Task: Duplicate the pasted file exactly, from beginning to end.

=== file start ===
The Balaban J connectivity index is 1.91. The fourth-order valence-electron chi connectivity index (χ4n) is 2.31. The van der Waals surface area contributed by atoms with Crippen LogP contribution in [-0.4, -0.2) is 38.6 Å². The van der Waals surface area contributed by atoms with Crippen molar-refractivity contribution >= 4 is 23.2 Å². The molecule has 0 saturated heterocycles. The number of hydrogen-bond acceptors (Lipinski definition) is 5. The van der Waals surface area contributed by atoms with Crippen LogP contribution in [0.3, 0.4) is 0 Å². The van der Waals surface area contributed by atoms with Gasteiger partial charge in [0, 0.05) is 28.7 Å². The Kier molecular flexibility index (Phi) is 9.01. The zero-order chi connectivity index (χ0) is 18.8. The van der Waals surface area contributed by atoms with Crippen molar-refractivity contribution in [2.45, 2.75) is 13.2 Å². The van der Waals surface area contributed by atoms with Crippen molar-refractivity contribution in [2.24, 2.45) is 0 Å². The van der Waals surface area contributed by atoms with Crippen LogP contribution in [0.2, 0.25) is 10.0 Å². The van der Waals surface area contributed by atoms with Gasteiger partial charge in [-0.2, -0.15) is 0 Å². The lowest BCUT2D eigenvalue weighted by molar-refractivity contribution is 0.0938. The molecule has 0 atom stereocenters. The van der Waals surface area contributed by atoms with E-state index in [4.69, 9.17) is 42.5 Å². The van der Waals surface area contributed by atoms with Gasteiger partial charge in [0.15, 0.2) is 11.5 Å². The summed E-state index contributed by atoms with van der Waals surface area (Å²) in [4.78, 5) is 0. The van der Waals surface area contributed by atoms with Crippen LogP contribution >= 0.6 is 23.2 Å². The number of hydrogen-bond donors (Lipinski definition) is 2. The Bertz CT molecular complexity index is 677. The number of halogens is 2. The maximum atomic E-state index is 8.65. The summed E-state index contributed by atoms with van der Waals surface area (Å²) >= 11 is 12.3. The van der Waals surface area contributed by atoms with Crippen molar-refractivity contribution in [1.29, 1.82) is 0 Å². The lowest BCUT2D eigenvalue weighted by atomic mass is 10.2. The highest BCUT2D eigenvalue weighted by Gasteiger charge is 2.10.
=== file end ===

The Balaban J connectivity index is 1.91. The fourth-order valence-electron chi connectivity index (χ4n) is 2.31. The van der Waals surface area contributed by atoms with Crippen LogP contribution in [-0.4, -0.2) is 38.6 Å². The van der Waals surface area contributed by atoms with Crippen molar-refractivity contribution >= 4 is 23.2 Å². The molecule has 0 saturated heterocycles. The number of hydrogen-bond acceptors (Lipinski definition) is 5. The van der Waals surface area contributed by atoms with Crippen LogP contribution in [0.3, 0.4) is 0 Å². The van der Waals surface area contributed by atoms with Gasteiger partial charge in [0, 0.05) is 28.7 Å². The Kier molecular flexibility index (Phi) is 9.01. The zero-order chi connectivity index (χ0) is 18.8. The van der Waals surface area contributed by atoms with Crippen molar-refractivity contribution in [2.45, 2.75) is 13.2 Å². The van der Waals surface area contributed by atoms with Crippen molar-refractivity contribution in [2.24, 2.45) is 0 Å². The van der Waals surface area contributed by atoms with Crippen LogP contribution in [0.2, 0.25) is 10.0 Å². The van der Waals surface area contributed by atoms with Gasteiger partial charge in [-0.2, -0.15) is 0 Å². The lowest BCUT2D eigenvalue weighted by molar-refractivity contribution is 0.0938. The molecule has 0 atom stereocenters. The van der Waals surface area contributed by atoms with E-state index in [4.69, 9.17) is 42.5 Å². The van der Waals surface area contributed by atoms with Gasteiger partial charge in [0.15, 0.2) is 11.5 Å². The summed E-state index contributed by atoms with van der Waals surface area (Å²) in [4.78, 5) is 0. The van der Waals surface area contributed by atoms with Crippen LogP contribution >= 0.6 is 23.2 Å². The number of hydrogen-bond donors (Lipinski definition) is 2. The Bertz CT molecular complexity index is 677. The number of halogens is 2. The maximum atomic E-state index is 8.65. The summed E-state index contributed by atoms with van der Waals surface area (Å²) >= 11 is 12.3. The van der Waals surface area contributed by atoms with Crippen molar-refractivity contribution in [1.29, 1.82) is 0 Å². The lowest BCUT2D eigenvalue weighted by atomic mass is 10.2. The highest BCUT2D eigenvalue weighted by Gasteiger charge is 2.10.